GPR162 Membrane Protein Introduction

Introduction of GPR162

GPR162 is one of the G-protein-coupled receptors (GPCRs) which are a class of integral membrane proteins mediating intercellular interactions of fundamental physiological importance for survival including regulation of food intake, blood pressure, and hormonal sensing signaling, among other roles. GPR162 also named Gene-rich cluster gene A protein, which is expressed in the alimentary system, nervous system, and visual system.

Basic Information of GPR162
Protein Name Probable G-protein coupled receptor 162
Gene Name GPR162
Aliases Gene-rich cluster gene A protein
Organism Homo sapiens (Human)
UniProt ID Q16538
Transmembrane Times 7
Length (aa) 588

Function of GPR162 Membrane Protein

GPR162 is widely expressed in GABAergic as well as other neurons particularly in areas related to energy homeostasis and hedonic feedings such as hypothalamus, amygdala, and ventral tegmental, which are brain regions extensively interconnected with each other and involved in the regulation of food intake via reward mechanisms. Furthermore, variants of GPR162 gene is relative to the impairments in insulin levels and resistance, carriers of the minor allele of this variant had decreased serum insulin levels and insulin resistance compared to non-carriers. In addition, human genetic studies about genetic relationship reveal that GPR162 share a common ancestor that split most likely through a duplication event before the divergence of the tetrapod and the teleost lineage. GPR162 may be a potential drug target for obesity and related diseases.

Two-dimensional schematic of a generic GPCR set in a lipid raft. Fig.1 Two-dimensional schematic of a generic GPCR set in a lipid raft.

Application of GPR162 Membrane Protein in Literature

  1. Caruso V., et al. The G protein-coupled receptor GPR162 is widely distributed in the CNS and highly expressed in the hypothalamus and in hedonic feeding areas. Gene. 2014, 553(1):1-6. PubMed ID: 25275856

    This article shows that GPR162 is widely expressed in GABAergic as well as other neurons within the mouse hippocampus, whereas extensive expression is observed in areas related to energy homeostasis and hedonic feeding such as hypothalamus, amygdala and ventral tegmental area, regions known to be involved in the regulation of palatable food consumption.

  2. Ruiz-Hernández A., et al. Expression of orphan receptors GPR22 and GPR162 in streptozotocin-induced diabetic rats. Journal of Receptor & Signal Transduction Research. 2015, 35(1):46-53. PubMed ID: 24937127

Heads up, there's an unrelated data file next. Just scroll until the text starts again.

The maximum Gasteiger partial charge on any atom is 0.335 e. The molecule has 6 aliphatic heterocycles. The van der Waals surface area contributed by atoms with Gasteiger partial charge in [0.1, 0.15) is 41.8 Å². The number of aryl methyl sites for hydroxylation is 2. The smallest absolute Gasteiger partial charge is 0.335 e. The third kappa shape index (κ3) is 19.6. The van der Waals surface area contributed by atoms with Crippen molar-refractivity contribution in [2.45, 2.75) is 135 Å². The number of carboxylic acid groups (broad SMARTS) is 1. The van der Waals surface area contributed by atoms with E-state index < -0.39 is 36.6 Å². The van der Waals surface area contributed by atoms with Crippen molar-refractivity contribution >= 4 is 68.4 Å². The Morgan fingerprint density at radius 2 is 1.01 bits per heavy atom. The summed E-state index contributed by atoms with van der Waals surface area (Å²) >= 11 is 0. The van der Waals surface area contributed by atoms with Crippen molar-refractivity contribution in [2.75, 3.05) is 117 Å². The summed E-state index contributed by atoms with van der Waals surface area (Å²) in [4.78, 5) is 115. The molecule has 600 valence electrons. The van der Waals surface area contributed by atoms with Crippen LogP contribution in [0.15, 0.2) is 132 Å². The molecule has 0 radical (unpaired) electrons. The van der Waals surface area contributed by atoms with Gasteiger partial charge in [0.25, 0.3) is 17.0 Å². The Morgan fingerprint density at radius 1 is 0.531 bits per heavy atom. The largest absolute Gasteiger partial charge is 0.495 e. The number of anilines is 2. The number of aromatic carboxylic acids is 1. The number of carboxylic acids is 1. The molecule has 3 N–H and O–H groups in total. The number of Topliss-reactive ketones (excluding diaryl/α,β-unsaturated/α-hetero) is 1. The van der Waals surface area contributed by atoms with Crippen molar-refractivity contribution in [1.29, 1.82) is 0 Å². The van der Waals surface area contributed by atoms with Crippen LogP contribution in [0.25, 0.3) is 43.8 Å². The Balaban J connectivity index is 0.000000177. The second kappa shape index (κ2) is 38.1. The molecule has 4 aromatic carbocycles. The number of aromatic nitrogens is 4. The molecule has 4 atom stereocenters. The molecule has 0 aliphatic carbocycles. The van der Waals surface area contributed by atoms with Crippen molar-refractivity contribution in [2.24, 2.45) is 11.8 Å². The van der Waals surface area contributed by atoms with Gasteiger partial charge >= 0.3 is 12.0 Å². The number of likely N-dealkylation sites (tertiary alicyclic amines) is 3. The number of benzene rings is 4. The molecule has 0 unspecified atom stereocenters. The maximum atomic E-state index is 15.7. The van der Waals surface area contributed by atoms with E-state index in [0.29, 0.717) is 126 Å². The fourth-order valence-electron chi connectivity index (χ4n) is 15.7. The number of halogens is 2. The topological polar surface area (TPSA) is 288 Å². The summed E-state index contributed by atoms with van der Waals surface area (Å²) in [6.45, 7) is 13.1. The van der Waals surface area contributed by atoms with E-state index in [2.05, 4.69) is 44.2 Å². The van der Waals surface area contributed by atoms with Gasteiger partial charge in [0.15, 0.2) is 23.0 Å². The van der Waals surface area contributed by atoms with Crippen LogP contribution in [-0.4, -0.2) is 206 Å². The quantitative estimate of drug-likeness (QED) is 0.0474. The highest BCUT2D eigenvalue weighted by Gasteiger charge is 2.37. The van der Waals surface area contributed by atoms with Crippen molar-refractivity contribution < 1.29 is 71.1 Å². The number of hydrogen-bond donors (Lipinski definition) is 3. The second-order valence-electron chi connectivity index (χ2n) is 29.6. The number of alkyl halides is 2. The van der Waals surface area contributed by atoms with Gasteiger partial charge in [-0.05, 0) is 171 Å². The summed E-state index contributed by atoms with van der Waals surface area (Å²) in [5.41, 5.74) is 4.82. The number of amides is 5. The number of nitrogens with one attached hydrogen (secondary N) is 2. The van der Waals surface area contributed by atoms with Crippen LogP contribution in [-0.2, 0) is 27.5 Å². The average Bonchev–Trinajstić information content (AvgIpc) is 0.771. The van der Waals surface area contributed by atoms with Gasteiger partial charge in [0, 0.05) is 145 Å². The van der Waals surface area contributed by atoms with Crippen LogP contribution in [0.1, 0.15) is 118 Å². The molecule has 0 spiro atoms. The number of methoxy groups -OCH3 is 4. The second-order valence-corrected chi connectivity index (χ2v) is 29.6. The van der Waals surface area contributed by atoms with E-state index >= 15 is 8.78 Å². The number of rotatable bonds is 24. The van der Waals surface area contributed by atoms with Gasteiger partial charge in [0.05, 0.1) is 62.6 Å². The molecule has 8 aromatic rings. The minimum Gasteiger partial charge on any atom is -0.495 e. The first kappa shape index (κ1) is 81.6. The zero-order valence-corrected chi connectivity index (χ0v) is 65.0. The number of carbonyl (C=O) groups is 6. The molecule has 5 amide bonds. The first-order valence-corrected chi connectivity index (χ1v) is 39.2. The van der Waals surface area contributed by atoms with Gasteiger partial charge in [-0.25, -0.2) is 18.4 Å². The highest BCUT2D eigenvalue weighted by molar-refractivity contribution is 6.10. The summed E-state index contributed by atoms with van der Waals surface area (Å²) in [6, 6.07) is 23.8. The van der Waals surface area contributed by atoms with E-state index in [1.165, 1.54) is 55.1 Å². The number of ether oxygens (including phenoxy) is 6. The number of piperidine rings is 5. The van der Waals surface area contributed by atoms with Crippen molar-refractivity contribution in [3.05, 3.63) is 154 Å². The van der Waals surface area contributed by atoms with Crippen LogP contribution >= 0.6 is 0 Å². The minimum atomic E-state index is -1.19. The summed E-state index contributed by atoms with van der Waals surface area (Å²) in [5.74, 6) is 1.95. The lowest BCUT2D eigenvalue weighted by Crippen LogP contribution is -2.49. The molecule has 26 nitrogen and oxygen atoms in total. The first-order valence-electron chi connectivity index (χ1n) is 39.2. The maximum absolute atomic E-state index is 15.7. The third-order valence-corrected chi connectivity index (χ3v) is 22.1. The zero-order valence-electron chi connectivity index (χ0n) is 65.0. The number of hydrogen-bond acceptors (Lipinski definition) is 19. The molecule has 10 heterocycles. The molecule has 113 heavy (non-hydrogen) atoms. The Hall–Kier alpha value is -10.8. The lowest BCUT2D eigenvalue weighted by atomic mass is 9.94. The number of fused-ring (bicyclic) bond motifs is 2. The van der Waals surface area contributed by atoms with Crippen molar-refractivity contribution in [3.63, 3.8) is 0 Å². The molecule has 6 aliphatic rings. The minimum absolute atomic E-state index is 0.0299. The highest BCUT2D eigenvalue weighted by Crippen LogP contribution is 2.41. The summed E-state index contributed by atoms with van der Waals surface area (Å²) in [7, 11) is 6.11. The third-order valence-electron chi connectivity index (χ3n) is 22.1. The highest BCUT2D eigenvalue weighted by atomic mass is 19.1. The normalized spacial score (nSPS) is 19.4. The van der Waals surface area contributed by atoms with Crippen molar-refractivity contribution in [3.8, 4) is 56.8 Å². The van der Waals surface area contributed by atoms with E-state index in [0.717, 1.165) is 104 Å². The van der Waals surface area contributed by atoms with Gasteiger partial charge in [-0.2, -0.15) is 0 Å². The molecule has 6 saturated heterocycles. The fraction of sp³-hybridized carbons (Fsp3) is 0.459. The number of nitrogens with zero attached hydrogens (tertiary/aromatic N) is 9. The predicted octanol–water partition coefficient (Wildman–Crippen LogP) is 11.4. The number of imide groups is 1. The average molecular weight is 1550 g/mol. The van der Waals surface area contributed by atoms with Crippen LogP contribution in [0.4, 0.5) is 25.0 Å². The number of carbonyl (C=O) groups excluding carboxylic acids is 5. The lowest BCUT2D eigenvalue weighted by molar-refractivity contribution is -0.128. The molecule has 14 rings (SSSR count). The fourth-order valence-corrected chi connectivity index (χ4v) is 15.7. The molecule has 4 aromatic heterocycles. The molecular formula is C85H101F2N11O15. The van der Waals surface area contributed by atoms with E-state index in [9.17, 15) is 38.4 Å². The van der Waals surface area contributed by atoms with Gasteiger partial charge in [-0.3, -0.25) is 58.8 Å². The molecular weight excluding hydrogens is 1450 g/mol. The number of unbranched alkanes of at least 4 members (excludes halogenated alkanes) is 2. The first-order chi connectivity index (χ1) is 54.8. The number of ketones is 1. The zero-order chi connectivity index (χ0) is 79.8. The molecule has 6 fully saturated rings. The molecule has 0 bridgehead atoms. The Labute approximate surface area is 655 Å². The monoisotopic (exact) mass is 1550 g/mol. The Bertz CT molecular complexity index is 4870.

This article reveals that the orphan receptor, GPR162, is expressed in a different way in heart, kidney, brain, and aorta of diabetic and non-diabetic rats. In a conclusion, GPR162 could be involved in the development of diabetes complications.

  3. Sreedharan S., et al. GPR162 is expressed in the hypothalamus and is involved in food intake related behaviour. Medical & Health Sciences. 2011.

    Authors in this study suggest that genetic variants of GPR162 affect glucose homeostasis. In conclusion, this study provides evidence linking the orphan GPR162 gene with the regulation of food intake-related behavior.

  4. Caruso V., et al. mRNA GPR162 changes are associated with decreased food intake in rat, and its human genetic variants with impairments in glucose homeostasis in two Swedish cohorts. Gene. 2016. 581(2):139-145. PubMed ID: 26827797

    Authors in this study provide a further anatomical characterization of GPR162 in mouse brain via in situ hybridization as well as detailed mRNA expression in a panel of rat tissues complementing a species-specific mapping of the receptor. They provide an attempt to demonstrate a functional implication of GPR162 in food intake-related behavior via antisense knockdown studies.

  5. Sreedharan S., et al. The G protein coupled receptor Gpr153 shares common evolutionary origin with Gpr162 and is highly expressed in central regions including the thalamus, cerebellum and the arcuate nucleus. Febs Journal. 2011, 278(24):4881-4894. PubMed ID:21981325

    This article reveals that the G-protein coupled receptor GPR162 shares common evolutionary origin wit Gpr153 and is highly expressed in central regions including the thalamus, cerebellum and the arcuate nucleus.

GPR162 Preparation Options

To obtain the soluble and functional target protein, the versatile Magic™ membrane protein production platform in Creative Biolabs enables many flexible options, from which you can always find a better match for your particular project. Aided by our versatile Magic™ anti-membrane protein antibody discovery platform, we also provide customized anti-GPR162 antibody development services.

As a forward-looking research institute as well as a leading customer service provider in the field of membrane protein, Creative Biolabs has won good reputation among our worldwide customers for successfully accomplishing numerous challenging projects including generation of many functional membrane proteins. Please feel free to contact us for more information.

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